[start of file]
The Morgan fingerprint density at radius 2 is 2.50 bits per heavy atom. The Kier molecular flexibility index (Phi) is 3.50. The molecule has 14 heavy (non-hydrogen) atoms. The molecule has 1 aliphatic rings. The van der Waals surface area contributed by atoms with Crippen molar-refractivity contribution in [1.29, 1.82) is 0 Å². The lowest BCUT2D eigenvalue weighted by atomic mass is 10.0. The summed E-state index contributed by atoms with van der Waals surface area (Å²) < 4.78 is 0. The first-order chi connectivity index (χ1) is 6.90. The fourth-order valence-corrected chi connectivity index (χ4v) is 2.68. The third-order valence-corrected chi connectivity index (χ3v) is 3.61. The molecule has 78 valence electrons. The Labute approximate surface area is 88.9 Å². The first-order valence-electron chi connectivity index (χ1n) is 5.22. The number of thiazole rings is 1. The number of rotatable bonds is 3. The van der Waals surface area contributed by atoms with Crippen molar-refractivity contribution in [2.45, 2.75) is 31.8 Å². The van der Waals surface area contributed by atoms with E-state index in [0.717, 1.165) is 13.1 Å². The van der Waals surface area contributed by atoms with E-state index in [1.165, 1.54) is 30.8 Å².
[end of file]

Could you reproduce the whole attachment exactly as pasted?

The Morgan fingerprint density at radius 2 is 2.50 bits per heavy atom. The Kier molecular flexibility index (Phi) is 3.50. The molecule has 14 heavy (non-hydrogen) atoms. The molecule has 1 aliphatic rings. The van der Waals surface area contributed by atoms with Crippen molar-refractivity contribution in [1.29, 1.82) is 0 Å². The lowest BCUT2D eigenvalue weighted by atomic mass is 10.0. The summed E-state index contributed by atoms with van der Waals surface area (Å²) < 4.78 is 0. The first-order chi connectivity index (χ1) is 6.90. The fourth-order valence-corrected chi connectivity index (χ4v) is 2.68. The third-order valence-corrected chi connectivity index (χ3v) is 3.61. The molecule has 78 valence electrons. The Labute approximate surface area is 88.9 Å². The first-order valence-electron chi connectivity index (χ1n) is 5.22. The number of thiazole rings is 1. The number of rotatable bonds is 3. The van der Waals surface area contributed by atoms with Crippen molar-refractivity contribution in [2.45, 2.75) is 31.8 Å². The van der Waals surface area contributed by atoms with E-state index in [0.717, 1.165) is 13.1 Å². The van der Waals surface area contributed by atoms with E-state index in [1.165, 1.54) is 30.8 Å².